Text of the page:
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prepare for another civil war. To keep up perpetual jealousies, hatreds and abuses, as has been the case for the last thirty years, is only to cherish the cancer that has been gnawing at the vitals of our Republic. Shall it be done any longer? Gentlemen of this Association let us buckle on the armor, and meet the new exigency of our times. How many of us are ready to enter personally into this work? Who is not willing to aid, by his influence, in securing this as a permanent feature in the reconstruction of our government?

Before the war no Northern teacher dared to discuss the whole truth at the South. In morals there must be one code for the North, and another for the South. There could be no free discussion. In all our political contests, Southern men could come before a Northern audience--and could speak their sentiments freely-even vilify with impunity our manners and institutions. But the instant a Northern man attempted, at the South, to utter sentiments at all condemnatory of Southern institutions, or Southern life, he was forced to leave the country. Is it to be so now? Can we not as educators, go boldly into the Southern States, and teach the truth and the whole truth? If not, I pray God that martial law may prevail in every Southern State, till Northern men, or any other men, may discuss educational, political, social, moral and religious topics in any part of the South as freely as in Faneuil Hall. This right we must have.

As to physical power, it has been maintained, that we are inferior to the South,—that she nourishes more robust and athletic men

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be The employments of many of our young men have confined them within doors, and as a natural consequence, they would become physically enfeebled. A few months in the camp and field, however gave such strength of muscle to most of them as made them inferior to none. Still many broke down under the trial and the failure in their health and endurance, may, unquestionably, be attributed in some measure to a defective physical training in childhood. To meet this want, many of our schools have introduced regular physical exercises as a part of the daily tasks. Others better prepared to judge than myself, will speak upon this point..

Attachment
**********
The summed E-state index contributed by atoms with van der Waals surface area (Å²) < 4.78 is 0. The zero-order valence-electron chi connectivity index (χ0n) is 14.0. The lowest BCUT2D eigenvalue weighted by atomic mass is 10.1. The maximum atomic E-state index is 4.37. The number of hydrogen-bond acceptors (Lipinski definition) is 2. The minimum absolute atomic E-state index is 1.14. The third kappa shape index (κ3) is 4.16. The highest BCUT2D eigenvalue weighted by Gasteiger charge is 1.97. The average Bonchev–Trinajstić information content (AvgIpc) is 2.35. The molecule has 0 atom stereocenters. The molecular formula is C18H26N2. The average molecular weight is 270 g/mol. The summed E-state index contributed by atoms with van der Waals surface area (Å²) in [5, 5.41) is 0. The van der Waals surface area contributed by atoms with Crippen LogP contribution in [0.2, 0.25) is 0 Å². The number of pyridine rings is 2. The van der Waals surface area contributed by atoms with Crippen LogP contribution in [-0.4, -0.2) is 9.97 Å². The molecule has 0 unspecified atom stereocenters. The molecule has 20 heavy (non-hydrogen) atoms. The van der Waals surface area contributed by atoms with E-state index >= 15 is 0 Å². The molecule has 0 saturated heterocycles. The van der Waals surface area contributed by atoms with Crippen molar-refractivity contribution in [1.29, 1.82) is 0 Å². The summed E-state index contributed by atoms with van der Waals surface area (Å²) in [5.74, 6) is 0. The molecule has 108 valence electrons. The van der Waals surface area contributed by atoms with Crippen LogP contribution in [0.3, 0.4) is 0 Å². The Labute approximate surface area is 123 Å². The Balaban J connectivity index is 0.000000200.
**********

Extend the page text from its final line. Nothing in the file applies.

With respect to intellectual training, the events of the war have been suggestive. They have shown the difference between that which is merely theoretic-merely bookish and that which is truly practical. They have also shown the difference between practice sustained and guided by theory, and practice without theory.

In the early part of the war practical blunders were frequent;

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the imagination all a-glow, and be almost equal to a visit to the scenes described-are passed over with nothing but petty criticisms upon inflections, emphasis, cadences, pauses, and so forth, just as though a mind thoroughly imbued with the sentiment would not express its thoughts with naturalness, or as though good reading could be taught by attention to mere external graces.